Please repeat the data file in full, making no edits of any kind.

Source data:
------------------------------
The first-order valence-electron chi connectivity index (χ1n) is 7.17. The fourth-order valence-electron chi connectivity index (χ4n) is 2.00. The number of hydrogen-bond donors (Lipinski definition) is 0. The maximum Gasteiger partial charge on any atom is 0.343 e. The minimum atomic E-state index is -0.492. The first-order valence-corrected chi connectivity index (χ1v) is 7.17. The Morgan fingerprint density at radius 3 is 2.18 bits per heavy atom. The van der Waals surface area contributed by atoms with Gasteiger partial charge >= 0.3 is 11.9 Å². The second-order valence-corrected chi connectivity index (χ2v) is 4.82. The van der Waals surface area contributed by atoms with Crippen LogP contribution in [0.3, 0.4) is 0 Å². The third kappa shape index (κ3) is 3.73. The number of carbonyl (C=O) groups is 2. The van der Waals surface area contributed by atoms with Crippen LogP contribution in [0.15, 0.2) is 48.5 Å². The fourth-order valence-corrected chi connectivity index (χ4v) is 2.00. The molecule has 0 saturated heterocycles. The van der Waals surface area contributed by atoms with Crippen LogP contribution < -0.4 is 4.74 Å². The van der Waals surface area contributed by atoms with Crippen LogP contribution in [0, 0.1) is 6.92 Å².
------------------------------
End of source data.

The first-order valence-electron chi connectivity index (χ1n) is 7.17. The fourth-order valence-electron chi connectivity index (χ4n) is 2.00. The number of hydrogen-bond donors (Lipinski definition) is 0. The maximum Gasteiger partial charge on any atom is 0.343 e. The minimum atomic E-state index is -0.492. The first-order valence-corrected chi connectivity index (χ1v) is 7.17. The Morgan fingerprint density at radius 3 is 2.18 bits per heavy atom. The van der Waals surface area contributed by atoms with Gasteiger partial charge >= 0.3 is 11.9 Å². The second-order valence-corrected chi connectivity index (χ2v) is 4.82. The van der Waals surface area contributed by atoms with Crippen LogP contribution in [0.3, 0.4) is 0 Å². The third kappa shape index (κ3) is 3.73. The number of carbonyl (C=O) groups is 2. The van der Waals surface area contributed by atoms with Crippen LogP contribution in [0.15, 0.2) is 48.5 Å². The fourth-order valence-corrected chi connectivity index (χ4v) is 2.00. The molecule has 0 saturated heterocycles. The van der Waals surface area contributed by atoms with Crippen LogP contribution < -0.4 is 4.74 Å². The van der Waals surface area contributed by atoms with Crippen LogP contribution in [0, 0.1) is 6.92 Å².